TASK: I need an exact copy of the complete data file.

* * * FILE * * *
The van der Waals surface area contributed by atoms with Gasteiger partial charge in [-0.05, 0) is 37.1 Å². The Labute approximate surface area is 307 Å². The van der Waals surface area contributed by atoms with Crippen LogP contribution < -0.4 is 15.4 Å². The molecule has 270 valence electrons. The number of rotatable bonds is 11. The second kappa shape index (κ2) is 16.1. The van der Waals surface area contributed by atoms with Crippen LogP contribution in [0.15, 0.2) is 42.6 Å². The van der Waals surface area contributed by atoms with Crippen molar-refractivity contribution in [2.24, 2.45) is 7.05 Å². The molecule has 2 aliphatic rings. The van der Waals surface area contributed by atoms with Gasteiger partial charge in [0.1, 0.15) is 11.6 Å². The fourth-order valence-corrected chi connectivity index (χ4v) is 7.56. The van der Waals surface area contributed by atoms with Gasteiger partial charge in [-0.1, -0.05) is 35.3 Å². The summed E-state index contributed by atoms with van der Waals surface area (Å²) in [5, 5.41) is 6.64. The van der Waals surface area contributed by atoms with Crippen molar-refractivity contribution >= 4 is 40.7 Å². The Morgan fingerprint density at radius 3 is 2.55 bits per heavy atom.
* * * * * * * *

The van der Waals surface area contributed by atoms with Gasteiger partial charge in [-0.05, 0) is 37.1 Å². The Labute approximate surface area is 307 Å². The van der Waals surface area contributed by atoms with Crippen LogP contribution < -0.4 is 15.4 Å². The molecule has 270 valence electrons. The number of rotatable bonds is 11. The second kappa shape index (κ2) is 16.1. The van der Waals surface area contributed by atoms with Crippen LogP contribution in [0.15, 0.2) is 42.6 Å². The van der Waals surface area contributed by atoms with Crippen molar-refractivity contribution in [2.24, 2.45) is 7.05 Å². The molecule has 2 aliphatic rings. The van der Waals surface area contributed by atoms with Gasteiger partial charge in [0.1, 0.15) is 11.6 Å². The fourth-order valence-corrected chi connectivity index (χ4v) is 7.56. The van der Waals surface area contributed by atoms with Gasteiger partial charge in [-0.1, -0.05) is 35.3 Å². The summed E-state index contributed by atoms with van der Waals surface area (Å²) in [5, 5.41) is 6.64. The van der Waals surface area contributed by atoms with Crippen molar-refractivity contribution >= 4 is 40.7 Å². The Morgan fingerprint density at radius 3 is 2.55 bits per heavy atom.